Which of the following would not be reabsorbed (removed from the filtrate and returned to the blood) at the proximal convoluted tubule? A) Glucose. B) Creatinine. C) Urea. D) Bicarbonate.
Answer to: Which of the following would not be reabsorbed (removed from the filtrate and returned to the blood) at the proximal convoluted tubule?...
Which of the following would not be reabsorbed (removed from the filtrate and returned to the...
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Which of the following would not be reabsorbed (removed from the filtrate and returned to the blood) at the proximal convoluted tubule?
A) Glucose. B) Creatinine. C) Urea. D) Bicarbonate.
The Kidney and Reabsorption:
The kidney is responsible for four main processes: filtration, reabsorption, secretion, and excretion. The reabsorption process is where certain products are returned to the blood after the filtration process if they are still needed by the body.
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The answer is B) Creatinine. Creatinine is considered a waste product, which is why it would not be reabsorbed; it would be secreted and then excreted...
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The Three Processes of Urine Formation
Chapter 3 / Lesson 13
Understand the process of urine formation and review the urinary system. Examine where steps like filtration occur and know how they operate within urine production.
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Tubular reabsorption article (article)
Tubular reabsorption article
What is tubular reabsorption?
The fluid that filters through the glomerulus and Bowman’s capsule (glomerular filtrate) is very similar to blood plasma without the proteins, and at this point not at all like urine. If this filtrate flowed straight to your bladder and then out your body, you would lose more than 10-times the entire volume of your extracellular body fluids (plasma and interstitial fluid) every day. Fortunately, tubular reabsorption mechanisms in the nephrons of your kidneys return the water and solutes that you need back into your extracellular fluid and circulatory system. In addition to reabsorbing the substances that you need, your nephrons are able to secrete unwanted substances from your bloodstream into the filtrate. Together these processes complete the transformation of the glomerular filtrate into urine.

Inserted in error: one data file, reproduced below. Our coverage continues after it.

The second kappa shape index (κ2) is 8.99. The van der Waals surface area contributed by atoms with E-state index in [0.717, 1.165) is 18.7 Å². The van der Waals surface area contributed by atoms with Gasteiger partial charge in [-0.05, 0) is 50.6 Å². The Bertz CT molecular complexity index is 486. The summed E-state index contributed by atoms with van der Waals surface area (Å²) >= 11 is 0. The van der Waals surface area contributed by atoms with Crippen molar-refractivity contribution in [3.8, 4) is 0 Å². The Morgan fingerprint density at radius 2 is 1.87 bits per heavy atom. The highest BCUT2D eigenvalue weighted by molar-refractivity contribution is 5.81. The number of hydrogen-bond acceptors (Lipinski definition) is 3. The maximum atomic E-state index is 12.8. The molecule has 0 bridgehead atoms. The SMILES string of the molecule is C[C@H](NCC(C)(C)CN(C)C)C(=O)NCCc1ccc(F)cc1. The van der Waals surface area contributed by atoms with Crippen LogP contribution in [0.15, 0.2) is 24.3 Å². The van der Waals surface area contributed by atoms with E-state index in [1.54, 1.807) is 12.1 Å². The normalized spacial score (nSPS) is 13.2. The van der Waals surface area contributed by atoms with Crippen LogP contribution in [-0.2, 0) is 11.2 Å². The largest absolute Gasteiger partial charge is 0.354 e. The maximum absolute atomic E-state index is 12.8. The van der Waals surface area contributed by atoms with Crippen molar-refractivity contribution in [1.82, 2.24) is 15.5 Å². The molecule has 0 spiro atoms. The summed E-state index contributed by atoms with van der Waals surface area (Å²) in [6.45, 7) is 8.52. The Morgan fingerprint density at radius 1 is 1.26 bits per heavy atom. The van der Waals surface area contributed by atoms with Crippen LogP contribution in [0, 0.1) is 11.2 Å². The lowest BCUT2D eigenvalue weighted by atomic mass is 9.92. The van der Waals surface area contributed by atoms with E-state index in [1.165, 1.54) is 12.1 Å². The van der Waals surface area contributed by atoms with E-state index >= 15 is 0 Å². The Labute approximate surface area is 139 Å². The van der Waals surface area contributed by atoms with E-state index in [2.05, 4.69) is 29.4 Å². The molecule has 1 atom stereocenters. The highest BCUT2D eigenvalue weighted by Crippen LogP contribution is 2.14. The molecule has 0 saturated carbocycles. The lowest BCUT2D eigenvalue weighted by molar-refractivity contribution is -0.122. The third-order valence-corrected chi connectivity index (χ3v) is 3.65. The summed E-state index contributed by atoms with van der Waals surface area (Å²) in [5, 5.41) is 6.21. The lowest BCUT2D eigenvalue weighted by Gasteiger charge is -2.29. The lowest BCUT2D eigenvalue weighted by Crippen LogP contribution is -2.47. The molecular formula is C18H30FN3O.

Tubular reabsorption is the process that moves solutes and water out of the filtrate and back into your bloodstream. This process is known as reabsorption, because this is the second time they have been absorbed; the first time being when they were absorbed into the bloodstream from the digestive tract after a meal.
How does reabsorption in the nephrons work?
The nephrons in your kidneys are specifically designed to maintain body fluid homeostasis. This means keeping extracellular body fluid volumes stable, as well as maintaining the right levels of the salts and minerals that are essential for the normal function of your tissues and organs; regardless of how much you eat, or how active you are. Nephrons are divided into five segments, with different segments responsible for reabsorbing different substances.
Overview of the nephron showing which substances get reabsorbed along the various structures of the nephron (like the proximal convoluted tubule).